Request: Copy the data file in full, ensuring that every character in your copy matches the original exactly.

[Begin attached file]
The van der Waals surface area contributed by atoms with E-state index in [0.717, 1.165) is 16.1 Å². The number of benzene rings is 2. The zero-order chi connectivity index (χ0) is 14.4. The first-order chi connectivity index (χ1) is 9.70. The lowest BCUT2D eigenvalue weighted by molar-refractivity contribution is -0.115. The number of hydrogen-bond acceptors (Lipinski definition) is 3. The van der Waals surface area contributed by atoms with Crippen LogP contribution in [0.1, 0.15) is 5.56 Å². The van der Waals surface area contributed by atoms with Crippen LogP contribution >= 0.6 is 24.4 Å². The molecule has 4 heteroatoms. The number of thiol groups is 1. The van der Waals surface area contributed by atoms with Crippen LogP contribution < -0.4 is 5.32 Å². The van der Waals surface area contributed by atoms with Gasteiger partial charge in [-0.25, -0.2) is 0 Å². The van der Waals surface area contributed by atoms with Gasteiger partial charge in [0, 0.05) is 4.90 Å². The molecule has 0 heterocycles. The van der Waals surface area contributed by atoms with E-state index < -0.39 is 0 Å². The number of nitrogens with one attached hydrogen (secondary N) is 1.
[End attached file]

The van der Waals surface area contributed by atoms with E-state index in [0.717, 1.165) is 16.1 Å². The number of benzene rings is 2. The zero-order chi connectivity index (χ0) is 14.4. The first-order chi connectivity index (χ1) is 9.70. The lowest BCUT2D eigenvalue weighted by molar-refractivity contribution is -0.115. The number of hydrogen-bond acceptors (Lipinski definition) is 3. The van der Waals surface area contributed by atoms with Crippen LogP contribution in [0.1, 0.15) is 5.56 Å². The van der Waals surface area contributed by atoms with Crippen LogP contribution >= 0.6 is 24.4 Å². The molecule has 4 heteroatoms. The number of thiol groups is 1. The van der Waals surface area contributed by atoms with Crippen LogP contribution < -0.4 is 5.32 Å². The van der Waals surface area contributed by atoms with Gasteiger partial charge in [-0.25, -0.2) is 0 Å². The van der Waals surface area contributed by atoms with Gasteiger partial charge in [0, 0.05) is 4.90 Å². The molecule has 0 heterocycles. The van der Waals surface area contributed by atoms with E-state index < -0.39 is 0 Å². The number of nitrogens with one attached hydrogen (secondary N) is 1.